Is religion “hard wired” in our brains?

It occurs to me we have a strange interpretation of what the word “natural” means. We tend to think anything natural must inherently be good or desirable. How many consumer products try to play that annoying angle? I also find it fairly telling that behaviors or lifestyles are deemed “unnatural” are also considered undesirable and evil. Of course, just because something is natural certainly doesn’t mean it’s any good. The bubonic plague is entirely a product of nature, but I certainly don’t want to contract the disease.

We should keep this fact in mind when considering the latest study by psychologists at the Bristol University which argues religious and superstitious beliefs are hardwired in our brains. I think if any of you have watched the Derren Brown video exposing how easily human beings acquire strange habits when looking for patterns, I think you may be inclined to believe perhaps there is some truth to the claim.

Of course, the claim that superstition is hardwired in our brain is perhaps the weakest conclusion anyone can draw. The study determined that even completely rational individuals will have superstitious reactions to various stimulus (like refusing to wear the cardigan of a known murderer), but the conclusion that people with superstitious behavior are somehow more fit to function in society is a stretch by any measure.

We know from experimentation on pigeons that superstitious belief derives from the need to find meaningful patterns in nature. Whether or not a pattern exists is of secondary importance; it matters more that we feel the need to explain and conceptualize a world that can often be strange and randomly cruel.

At the end of the day, even if religious or superstitious belief is a natural phenomenon, why would anyone think this is desirable? Does anyone think there is a survival advantage in thinking breaking a mirror will cause bad luck for 7 years, or throwing salt over one’s shoulder wards off evil spirits? Sure it may be completely natural. Cyanide is natural too, but you don’t see me guzzling a gallon of the stuff, do you?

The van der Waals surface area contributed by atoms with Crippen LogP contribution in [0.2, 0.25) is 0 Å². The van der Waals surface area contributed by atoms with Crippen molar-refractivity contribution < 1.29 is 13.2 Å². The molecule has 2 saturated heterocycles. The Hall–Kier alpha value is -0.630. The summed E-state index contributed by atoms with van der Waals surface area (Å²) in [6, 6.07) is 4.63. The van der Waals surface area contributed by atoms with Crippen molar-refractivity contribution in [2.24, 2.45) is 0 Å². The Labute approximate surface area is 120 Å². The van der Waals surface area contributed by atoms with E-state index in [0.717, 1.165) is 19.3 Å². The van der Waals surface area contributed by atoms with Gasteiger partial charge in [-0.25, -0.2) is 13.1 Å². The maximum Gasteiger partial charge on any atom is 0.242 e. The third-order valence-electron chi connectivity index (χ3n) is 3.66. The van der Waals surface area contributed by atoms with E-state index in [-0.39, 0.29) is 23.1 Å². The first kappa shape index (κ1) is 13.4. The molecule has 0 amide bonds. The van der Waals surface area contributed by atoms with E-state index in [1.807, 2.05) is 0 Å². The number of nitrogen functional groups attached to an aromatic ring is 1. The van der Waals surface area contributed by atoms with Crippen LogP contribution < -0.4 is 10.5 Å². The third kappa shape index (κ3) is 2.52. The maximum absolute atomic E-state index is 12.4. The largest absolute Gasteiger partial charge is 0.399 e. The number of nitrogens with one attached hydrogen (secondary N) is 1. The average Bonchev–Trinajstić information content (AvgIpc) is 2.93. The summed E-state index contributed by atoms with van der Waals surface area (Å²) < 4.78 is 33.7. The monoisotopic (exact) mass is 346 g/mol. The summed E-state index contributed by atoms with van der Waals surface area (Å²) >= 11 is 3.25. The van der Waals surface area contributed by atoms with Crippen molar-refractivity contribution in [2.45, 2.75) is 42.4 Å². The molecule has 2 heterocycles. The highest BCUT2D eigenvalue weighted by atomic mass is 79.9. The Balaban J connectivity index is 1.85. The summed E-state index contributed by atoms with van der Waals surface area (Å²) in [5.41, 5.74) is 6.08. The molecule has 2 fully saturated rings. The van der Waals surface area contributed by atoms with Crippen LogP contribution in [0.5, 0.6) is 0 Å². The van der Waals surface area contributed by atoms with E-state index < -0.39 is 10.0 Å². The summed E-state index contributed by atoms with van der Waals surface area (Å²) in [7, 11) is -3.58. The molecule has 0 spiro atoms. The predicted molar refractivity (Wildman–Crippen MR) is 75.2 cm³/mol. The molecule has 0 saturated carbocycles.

**NOTE** It turns out the Times article was complete bullshit, and totally distorted the findings in order to have a more controversial and “newsworthy” topic. The author of the study wrote a response that I think will help clarify the situation. When are journalists going to stop distorting the truth just so they can get a few more eyeballs reading their shitty stories? It’s embarrassing…

Also, the dude’s book looks kind of interesting. Now if I can only get a few more patrons, maybe I can afford it.

Comments (2)

  • avatar

    The Big Blue Frog

    Your note reminded me of this cartoon:

    Whenever I read a study like this, I always try to imagine how something like superstition or religion would have helped our hunter-gatherer ancestors survive. Maybe, in the absence of science, it was beneficial to be able to work out a reason for things being the way they were, simply to reduce the uncertainty of daily life. Some of the earliest superstitions probably had their basis in real dangers, but dangers that early man had no rational explanation for.

    Enter religion. Believing that a god had decreed that pork not be eaten saved people from parasites. Believing that the sun would come up tomorrow, because a god was steering it through the underworld, gave early man the certainty to plan for the next day, month or year.

    In any case, religion and superstition ultimately became ends to their own means, and refused to step aside when science and reason gave us better explanations for how the world works. What was once a hedge against uncertainty became a worship of certainty itself.

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